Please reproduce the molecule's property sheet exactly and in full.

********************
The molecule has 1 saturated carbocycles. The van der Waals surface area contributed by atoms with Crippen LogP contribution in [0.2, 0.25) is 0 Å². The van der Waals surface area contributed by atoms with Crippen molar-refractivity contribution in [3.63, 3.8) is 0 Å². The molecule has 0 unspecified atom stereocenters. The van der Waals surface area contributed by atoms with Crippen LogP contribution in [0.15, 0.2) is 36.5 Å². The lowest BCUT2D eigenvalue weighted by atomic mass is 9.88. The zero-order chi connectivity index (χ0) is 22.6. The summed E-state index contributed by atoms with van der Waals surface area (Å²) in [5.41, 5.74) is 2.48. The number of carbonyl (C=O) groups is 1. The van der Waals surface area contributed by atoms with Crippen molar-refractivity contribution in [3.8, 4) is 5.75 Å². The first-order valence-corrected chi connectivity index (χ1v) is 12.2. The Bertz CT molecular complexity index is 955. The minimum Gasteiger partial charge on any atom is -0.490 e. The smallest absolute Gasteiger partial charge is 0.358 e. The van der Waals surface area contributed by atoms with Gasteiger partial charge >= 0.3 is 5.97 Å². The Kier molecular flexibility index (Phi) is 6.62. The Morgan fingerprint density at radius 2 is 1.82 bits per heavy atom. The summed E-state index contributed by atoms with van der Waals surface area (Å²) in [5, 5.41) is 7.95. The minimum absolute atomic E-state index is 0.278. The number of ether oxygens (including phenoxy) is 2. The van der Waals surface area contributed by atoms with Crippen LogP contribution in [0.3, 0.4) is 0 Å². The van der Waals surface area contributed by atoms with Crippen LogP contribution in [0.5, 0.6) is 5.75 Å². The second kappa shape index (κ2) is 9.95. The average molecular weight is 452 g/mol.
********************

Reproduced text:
The molecule has 1 saturated carbocycles. The van der Waals surface area contributed by atoms with Crippen LogP contribution in [0.2, 0.25) is 0 Å². The van der Waals surface area contributed by atoms with Crippen molar-refractivity contribution in [3.63, 3.8) is 0 Å². The molecule has 0 unspecified atom stereocenters. The van der Waals surface area contributed by atoms with Crippen LogP contribution in [0.15, 0.2) is 36.5 Å². The lowest BCUT2D eigenvalue weighted by atomic mass is 9.88. The zero-order chi connectivity index (χ0) is 22.6. The summed E-state index contributed by atoms with van der Waals surface area (Å²) in [5.41, 5.74) is 2.48. The number of carbonyl (C=O) groups is 1. The van der Waals surface area contributed by atoms with Crippen molar-refractivity contribution in [3.8, 4) is 5.75 Å². The first-order valence-corrected chi connectivity index (χ1v) is 12.2. The Bertz CT molecular complexity index is 955. The minimum Gasteiger partial charge on any atom is -0.490 e. The smallest absolute Gasteiger partial charge is 0.358 e. The van der Waals surface area contributed by atoms with Gasteiger partial charge >= 0.3 is 5.97 Å². The Kier molecular flexibility index (Phi) is 6.62. The Morgan fingerprint density at radius 2 is 1.82 bits per heavy atom. The summed E-state index contributed by atoms with van der Waals surface area (Å²) in [5, 5.41) is 7.95. The minimum absolute atomic E-state index is 0.278. The number of ether oxygens (including phenoxy) is 2. The van der Waals surface area contributed by atoms with Crippen LogP contribution in [0.3, 0.4) is 0 Å². The van der Waals surface area contributed by atoms with Crippen LogP contribution in [0.5, 0.6) is 5.75 Å². The second kappa shape index (κ2) is 9.95. The average molecular weight is 452 g/mol.